S GUIDE TO COVENANTAL THEOLOGY
living acts in time in covenantal union with his Bride, fallen Man while remaining fully fallen may find an
unquenchable optimism fully in time, inexhaustibly available for his appropriation.
This optimism, Catholic optimism, covenantal optimism, is free. No iron necessity will ever force Man to
appropriate it, yet as complete surprise completely intelligible, it is perennially available to him -- almost as if
Man were perennially tempted to hear the Good News, but never forced.
In Mr. Minsky's (and Ecclesiastes's) Real World, enslaved in Cause and Chance, it doesn't really make
sense to do science: all you're going to find out is that you are enslaved in Cause and Chance -- but you
already knew that. Why should the details matter? To the contrary, at the heart of modern scientific inquiry is
a crazy optimism, a confidence that time means something, that reality is not insane -- in short, that reality is,
deep down, a wonderful surprise, inexhaustibly intelligible. No optimism at all, of course, let alone the
ridiculous optimism seemingly demanded by scientific inquiry, is available within any dehistoricized
cosmology. The sole font of Man's occasional ability to overcome his fear and be present in time to a
"concretely present knowable unknown," is the Eucharistic Event.
It would seem that the existence of grace, not the enslavement of the cosmos into Cause and Chance, is
the real prior assumption of all scientists. 'Modern scientific' men sometimes claim that the Church is a leech
on the back of unbelievers -- of necessity the only men who can do science. To the contrary, modern science
is a "leech" on the Eucharistic Event! Fr. Jaki has had much to say in his career regarding the ridiculous
optimism regarding reality which slowly, over centuries, seeped into Christian men as they stood around the
altar of the One Sacrifice.
They ate his Body and drank his Blood, and they became not leeches, but men, men free enough, fearless
enough, to refuse the time-less, whatever the cost to themselves. In their world and no other 'modern science'
came to be, for only in a world of men at least partly washed in his Blood could the world at last be really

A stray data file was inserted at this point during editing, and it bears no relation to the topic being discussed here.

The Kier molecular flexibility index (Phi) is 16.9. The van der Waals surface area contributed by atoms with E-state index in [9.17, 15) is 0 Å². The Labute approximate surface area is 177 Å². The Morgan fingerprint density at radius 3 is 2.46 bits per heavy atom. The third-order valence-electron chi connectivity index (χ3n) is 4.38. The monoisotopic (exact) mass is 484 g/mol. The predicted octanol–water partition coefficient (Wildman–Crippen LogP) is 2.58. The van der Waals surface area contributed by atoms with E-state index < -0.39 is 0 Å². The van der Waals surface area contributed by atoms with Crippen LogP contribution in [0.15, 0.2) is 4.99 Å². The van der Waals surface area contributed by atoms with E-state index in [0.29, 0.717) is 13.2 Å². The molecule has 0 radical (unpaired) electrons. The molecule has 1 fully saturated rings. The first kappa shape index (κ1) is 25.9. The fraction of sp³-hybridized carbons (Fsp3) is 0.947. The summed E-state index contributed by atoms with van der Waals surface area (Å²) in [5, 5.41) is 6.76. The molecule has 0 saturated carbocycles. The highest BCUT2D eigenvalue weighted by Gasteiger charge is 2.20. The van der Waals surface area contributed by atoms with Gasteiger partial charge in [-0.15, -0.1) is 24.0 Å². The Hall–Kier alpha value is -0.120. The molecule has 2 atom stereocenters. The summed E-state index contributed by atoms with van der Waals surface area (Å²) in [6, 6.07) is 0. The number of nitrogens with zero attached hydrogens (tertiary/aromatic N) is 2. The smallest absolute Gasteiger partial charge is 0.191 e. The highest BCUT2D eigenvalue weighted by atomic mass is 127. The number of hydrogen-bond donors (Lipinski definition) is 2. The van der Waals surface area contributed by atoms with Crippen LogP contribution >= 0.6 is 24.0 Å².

interesting -- a good surprise, inexhaustibly intelligible.
Heaven itself is boring in all dehistoricized cosmologies. A world in which surprise can not exist is no
fertile ground for science as modern man understands it.
Science's continued existence is not any less dependent on the Eucharist than was its birth. Indeed, as this
book has shown, modern men, New Class men, are precariously in danger of losing their nerve, their
optimism. Absent the Eucharistic presence of the Christ, reality as Man can find it is Mr. Minsky's and
Ecclesiastes's Real World, and no other. It is not beyond the capacity of 'modern scientific men' to freely build
a world like so many others men have built, in which real science is simply not possible.
In all those dehistoricized worlds, "freedom of the human will" is a necessary fiction, despair a given, real
surprise unimaginable. Of course, in a world in which 'freedom' is only a necessary fiction, 'responsibility' is
also. When all is "vanity," all is power, and a man may be as vain as he can get away with. In such a world,
no man can say that the emperor has no clothes. When all is "vanity," then appearing ridiculous, being wrong,
making real mistakes, as well as actual sin, become luxuries only the poor can afford.
However, science thrives only in worlds in which men can always make real mistakes, serious mistakes --
and admit that they have. It can not be done in a world in which too many men consider that only power is
real. Nor can it be done in a world that lacks basic optimism, in which too many of the brightest and bravest
see that they are enslaved in Cause and Chance, and thus lose their nerve, are slowly eaten alive by doubt and
fear. Nor can it be done in a world that is ultimately divided into the convenient and the inconvenient, or one
in which too many men -- whatever their learning -- are idiots or devils.
A world in which "freedom of the human will," and thus, genuine responsibility, are necessary fictions, is
also a world in which real surprise and true creativity are also logically impossible. No time-less explanation
N.B. This is an html-ized copy of a page from the pdf file, The Knucklehead's Guide to Covenantal Theology.